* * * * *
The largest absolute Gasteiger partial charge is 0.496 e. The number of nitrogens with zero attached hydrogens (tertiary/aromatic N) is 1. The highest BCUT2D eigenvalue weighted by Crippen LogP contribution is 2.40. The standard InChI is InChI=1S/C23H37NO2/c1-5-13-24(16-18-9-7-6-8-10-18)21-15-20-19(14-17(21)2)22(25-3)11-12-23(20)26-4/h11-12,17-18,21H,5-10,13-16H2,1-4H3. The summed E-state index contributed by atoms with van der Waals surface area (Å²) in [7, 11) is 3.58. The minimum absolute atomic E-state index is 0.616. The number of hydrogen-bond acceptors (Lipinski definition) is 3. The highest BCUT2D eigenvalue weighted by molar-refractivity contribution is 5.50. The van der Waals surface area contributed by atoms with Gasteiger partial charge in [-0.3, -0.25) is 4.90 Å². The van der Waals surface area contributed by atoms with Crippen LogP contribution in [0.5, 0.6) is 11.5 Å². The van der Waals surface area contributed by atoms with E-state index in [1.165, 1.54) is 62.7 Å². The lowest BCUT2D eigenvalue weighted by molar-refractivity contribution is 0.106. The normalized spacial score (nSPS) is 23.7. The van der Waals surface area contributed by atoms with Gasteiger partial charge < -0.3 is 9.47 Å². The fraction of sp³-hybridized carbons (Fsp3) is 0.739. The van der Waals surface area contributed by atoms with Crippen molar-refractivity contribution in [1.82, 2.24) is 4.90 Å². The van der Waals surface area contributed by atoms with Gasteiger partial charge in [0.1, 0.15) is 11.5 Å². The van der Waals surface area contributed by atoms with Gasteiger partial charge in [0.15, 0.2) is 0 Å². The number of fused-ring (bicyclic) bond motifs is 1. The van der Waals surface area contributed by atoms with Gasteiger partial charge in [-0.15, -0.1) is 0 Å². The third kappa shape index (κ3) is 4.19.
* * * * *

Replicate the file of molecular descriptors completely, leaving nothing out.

The largest absolute Gasteiger partial charge is 0.496 e. The number of nitrogens with zero attached hydrogens (tertiary/aromatic N) is 1. The highest BCUT2D eigenvalue weighted by Crippen LogP contribution is 2.40. The standard InChI is InChI=1S/C23H37NO2/c1-5-13-24(16-18-9-7-6-8-10-18)21-15-20-19(14-17(21)2)22(25-3)11-12-23(20)26-4/h11-12,17-18,21H,5-10,13-16H2,1-4H3. The summed E-state index contributed by atoms with van der Waals surface area (Å²) in [7, 11) is 3.58. The minimum absolute atomic E-state index is 0.616. The number of hydrogen-bond acceptors (Lipinski definition) is 3. The highest BCUT2D eigenvalue weighted by molar-refractivity contribution is 5.50. The van der Waals surface area contributed by atoms with Gasteiger partial charge in [-0.3, -0.25) is 4.90 Å². The van der Waals surface area contributed by atoms with Crippen LogP contribution in [0.5, 0.6) is 11.5 Å². The van der Waals surface area contributed by atoms with E-state index in [1.165, 1.54) is 62.7 Å². The lowest BCUT2D eigenvalue weighted by molar-refractivity contribution is 0.106. The normalized spacial score (nSPS) is 23.7. The van der Waals surface area contributed by atoms with Gasteiger partial charge < -0.3 is 9.47 Å². The fraction of sp³-hybridized carbons (Fsp3) is 0.739. The van der Waals surface area contributed by atoms with Crippen molar-refractivity contribution in [1.82, 2.24) is 4.90 Å². The van der Waals surface area contributed by atoms with Gasteiger partial charge in [0.1, 0.15) is 11.5 Å². The van der Waals surface area contributed by atoms with Gasteiger partial charge in [0.15, 0.2) is 0 Å². The number of fused-ring (bicyclic) bond motifs is 1. The van der Waals surface area contributed by atoms with Gasteiger partial charge in [-0.15, -0.1) is 0 Å². The third kappa shape index (κ3) is 4.19.